The crackling torrent of fire and electricity takes even me by surprise. A separate stream shoots from each hand, but they're so thick and chaotic that it often looks like one vast beam of lightning and flame. I can barely see the warrior through the dazzling blaze, but when my magicka bar runs dry there's only a corpse. At which point, a long sharp object zips past my head.

Archers. Two of them, and I have no magicka. I will solve this by standing exactly behind a tree until I do. This is what they did for a cover system in fantasy times.

Unfortunately, the warrior has a friend with a sword and shield, and he knows his way around a tree. I need something else to attack with, so I bring up my Favourites menu. Your inventory in Skyrim is like a web browser, in that you can bookmark items and bring that shortlist up in-game. Time is paused while you choose, so it's not like a hotkey system – a difference I was glad of in this tight spot. I'd bookmarked my best onehanded sword, and I had two of them, so I hit the left and right buttons to put one in each hand.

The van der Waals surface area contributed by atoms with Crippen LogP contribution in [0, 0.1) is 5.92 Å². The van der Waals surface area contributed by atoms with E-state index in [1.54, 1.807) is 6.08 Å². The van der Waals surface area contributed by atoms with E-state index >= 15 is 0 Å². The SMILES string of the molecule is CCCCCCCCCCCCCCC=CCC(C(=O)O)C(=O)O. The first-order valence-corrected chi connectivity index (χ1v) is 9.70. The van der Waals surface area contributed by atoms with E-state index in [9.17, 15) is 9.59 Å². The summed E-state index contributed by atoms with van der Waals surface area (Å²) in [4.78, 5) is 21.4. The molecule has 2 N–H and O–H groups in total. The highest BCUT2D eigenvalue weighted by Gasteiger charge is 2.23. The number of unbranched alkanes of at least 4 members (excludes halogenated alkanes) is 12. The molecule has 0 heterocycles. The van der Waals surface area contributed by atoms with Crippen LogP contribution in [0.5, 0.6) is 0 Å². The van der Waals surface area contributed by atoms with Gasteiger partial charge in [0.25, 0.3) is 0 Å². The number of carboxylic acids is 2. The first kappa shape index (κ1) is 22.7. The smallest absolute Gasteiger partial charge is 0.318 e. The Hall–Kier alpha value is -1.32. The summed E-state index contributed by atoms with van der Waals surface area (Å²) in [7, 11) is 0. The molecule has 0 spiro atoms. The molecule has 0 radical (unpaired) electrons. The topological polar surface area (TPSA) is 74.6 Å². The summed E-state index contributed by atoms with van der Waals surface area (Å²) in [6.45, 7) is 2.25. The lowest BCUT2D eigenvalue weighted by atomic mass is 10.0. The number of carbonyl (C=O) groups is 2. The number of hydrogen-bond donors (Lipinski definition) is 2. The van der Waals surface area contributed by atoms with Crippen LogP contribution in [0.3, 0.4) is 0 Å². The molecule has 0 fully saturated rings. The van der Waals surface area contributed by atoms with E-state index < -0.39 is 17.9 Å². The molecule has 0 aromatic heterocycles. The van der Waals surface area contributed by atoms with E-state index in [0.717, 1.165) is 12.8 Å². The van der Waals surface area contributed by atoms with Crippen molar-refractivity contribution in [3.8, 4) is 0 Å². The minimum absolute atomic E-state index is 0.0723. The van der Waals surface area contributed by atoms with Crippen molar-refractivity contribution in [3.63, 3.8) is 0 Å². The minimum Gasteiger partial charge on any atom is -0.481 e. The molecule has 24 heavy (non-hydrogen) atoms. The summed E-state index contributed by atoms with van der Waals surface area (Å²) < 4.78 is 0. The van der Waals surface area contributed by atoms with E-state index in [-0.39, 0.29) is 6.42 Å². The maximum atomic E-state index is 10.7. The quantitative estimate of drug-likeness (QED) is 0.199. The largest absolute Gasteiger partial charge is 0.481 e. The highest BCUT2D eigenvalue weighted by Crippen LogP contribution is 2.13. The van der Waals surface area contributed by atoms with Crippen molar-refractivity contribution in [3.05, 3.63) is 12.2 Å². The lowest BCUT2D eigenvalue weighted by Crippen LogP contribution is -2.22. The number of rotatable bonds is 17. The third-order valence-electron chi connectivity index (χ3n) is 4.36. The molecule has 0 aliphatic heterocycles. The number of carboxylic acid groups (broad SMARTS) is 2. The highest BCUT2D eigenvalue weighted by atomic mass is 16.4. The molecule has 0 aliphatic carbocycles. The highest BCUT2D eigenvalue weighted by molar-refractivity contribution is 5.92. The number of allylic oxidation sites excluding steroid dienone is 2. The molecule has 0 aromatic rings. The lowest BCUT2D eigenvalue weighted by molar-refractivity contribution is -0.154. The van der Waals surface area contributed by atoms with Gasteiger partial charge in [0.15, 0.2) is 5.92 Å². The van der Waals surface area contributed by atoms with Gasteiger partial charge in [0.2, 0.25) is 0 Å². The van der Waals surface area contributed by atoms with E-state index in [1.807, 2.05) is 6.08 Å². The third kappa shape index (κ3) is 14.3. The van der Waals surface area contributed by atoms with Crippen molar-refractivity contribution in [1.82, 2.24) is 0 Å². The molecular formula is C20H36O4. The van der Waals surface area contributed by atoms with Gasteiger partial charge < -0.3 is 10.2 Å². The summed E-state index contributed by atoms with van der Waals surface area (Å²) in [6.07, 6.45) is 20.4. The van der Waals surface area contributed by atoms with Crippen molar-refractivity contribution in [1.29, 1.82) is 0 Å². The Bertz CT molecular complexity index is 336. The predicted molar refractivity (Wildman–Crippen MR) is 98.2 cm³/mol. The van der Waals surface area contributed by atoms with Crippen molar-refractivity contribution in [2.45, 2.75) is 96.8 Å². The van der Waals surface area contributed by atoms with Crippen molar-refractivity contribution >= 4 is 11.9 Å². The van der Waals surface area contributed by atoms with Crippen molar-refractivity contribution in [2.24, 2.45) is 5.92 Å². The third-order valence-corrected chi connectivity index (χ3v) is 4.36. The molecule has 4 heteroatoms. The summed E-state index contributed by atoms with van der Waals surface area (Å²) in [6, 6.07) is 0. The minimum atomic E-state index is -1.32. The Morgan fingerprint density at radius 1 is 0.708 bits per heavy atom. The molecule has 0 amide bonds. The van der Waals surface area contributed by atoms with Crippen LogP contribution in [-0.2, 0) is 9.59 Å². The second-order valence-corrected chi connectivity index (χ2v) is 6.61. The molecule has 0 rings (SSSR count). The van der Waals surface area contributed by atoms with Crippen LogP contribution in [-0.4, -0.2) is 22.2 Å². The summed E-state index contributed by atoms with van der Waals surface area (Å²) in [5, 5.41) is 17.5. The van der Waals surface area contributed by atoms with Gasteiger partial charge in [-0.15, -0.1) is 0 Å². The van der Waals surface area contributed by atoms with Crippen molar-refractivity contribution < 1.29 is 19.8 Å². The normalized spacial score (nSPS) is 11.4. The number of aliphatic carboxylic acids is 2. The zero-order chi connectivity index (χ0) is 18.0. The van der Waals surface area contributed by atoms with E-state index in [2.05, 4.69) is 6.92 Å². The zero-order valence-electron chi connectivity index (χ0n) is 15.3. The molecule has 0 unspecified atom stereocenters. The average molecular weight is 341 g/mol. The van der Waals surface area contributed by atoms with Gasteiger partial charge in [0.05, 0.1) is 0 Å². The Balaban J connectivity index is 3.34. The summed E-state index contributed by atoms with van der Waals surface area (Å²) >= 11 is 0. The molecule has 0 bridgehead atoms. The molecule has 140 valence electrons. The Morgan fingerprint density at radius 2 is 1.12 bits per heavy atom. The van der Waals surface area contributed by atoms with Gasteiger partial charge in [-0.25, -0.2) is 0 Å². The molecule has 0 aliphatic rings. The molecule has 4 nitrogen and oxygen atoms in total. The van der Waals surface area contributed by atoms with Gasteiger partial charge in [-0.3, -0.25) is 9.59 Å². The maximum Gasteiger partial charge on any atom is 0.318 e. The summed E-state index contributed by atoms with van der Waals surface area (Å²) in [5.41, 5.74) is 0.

Melee combat is slightly more satisfying than in Oblivion, but light blows still feel a little unconvincing, and heavy ones still a little clumsy. My enemy was excellent at blocking, but I had a crucial advantage: I wasn't going to ever stop attacking for any reason. Eventually he just couldn't block all the blows from both my swords all the time, and he fell to his cuts. At which point, I had a full bar of magicka and my fire and lightning spells re-equipped. Charge!

I am not a skilful man, so it took my whole magicka supply to keep my dual streams on the first archer long enough to burn him to the ground. Back to the favourites menu: two axes! Against a man with a bow, this fight goes better – it ends when I bring both axes crashing into either side of his head with a special dual power attack.